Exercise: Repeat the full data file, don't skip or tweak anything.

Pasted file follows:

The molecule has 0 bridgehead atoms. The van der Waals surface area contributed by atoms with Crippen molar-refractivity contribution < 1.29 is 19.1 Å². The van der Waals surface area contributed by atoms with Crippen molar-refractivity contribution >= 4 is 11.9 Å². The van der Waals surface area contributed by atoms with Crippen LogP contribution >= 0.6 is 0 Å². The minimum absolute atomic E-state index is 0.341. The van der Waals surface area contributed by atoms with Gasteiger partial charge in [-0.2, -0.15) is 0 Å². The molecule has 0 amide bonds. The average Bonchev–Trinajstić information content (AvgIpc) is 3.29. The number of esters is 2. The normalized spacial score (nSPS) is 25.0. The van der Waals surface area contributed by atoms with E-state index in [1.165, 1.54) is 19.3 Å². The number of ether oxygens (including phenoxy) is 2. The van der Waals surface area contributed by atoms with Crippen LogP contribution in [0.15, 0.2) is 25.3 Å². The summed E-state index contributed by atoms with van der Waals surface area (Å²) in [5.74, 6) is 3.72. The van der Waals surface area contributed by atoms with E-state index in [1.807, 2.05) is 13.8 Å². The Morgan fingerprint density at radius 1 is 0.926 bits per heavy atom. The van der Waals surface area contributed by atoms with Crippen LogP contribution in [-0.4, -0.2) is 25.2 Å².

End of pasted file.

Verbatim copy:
The molecule has 0 bridgehead atoms. The van der Waals surface area contributed by atoms with Crippen molar-refractivity contribution < 1.29 is 19.1 Å². The van der Waals surface area contributed by atoms with Crippen molar-refractivity contribution >= 4 is 11.9 Å². The van der Waals surface area contributed by atoms with Crippen LogP contribution >= 0.6 is 0 Å². The minimum absolute atomic E-state index is 0.341. The van der Waals surface area contributed by atoms with Gasteiger partial charge in [-0.2, -0.15) is 0 Å². The molecule has 0 amide bonds. The average Bonchev–Trinajstić information content (AvgIpc) is 3.29. The number of esters is 2. The normalized spacial score (nSPS) is 25.0. The van der Waals surface area contributed by atoms with E-state index in [1.165, 1.54) is 19.3 Å². The number of ether oxygens (including phenoxy) is 2. The van der Waals surface area contributed by atoms with Crippen LogP contribution in [0.15, 0.2) is 25.3 Å². The summed E-state index contributed by atoms with van der Waals surface area (Å²) in [5.74, 6) is 3.72. The van der Waals surface area contributed by atoms with E-state index in [1.807, 2.05) is 13.8 Å². The Morgan fingerprint density at radius 1 is 0.926 bits per heavy atom. The van der Waals surface area contributed by atoms with Crippen LogP contribution in [-0.4, -0.2) is 25.2 Å².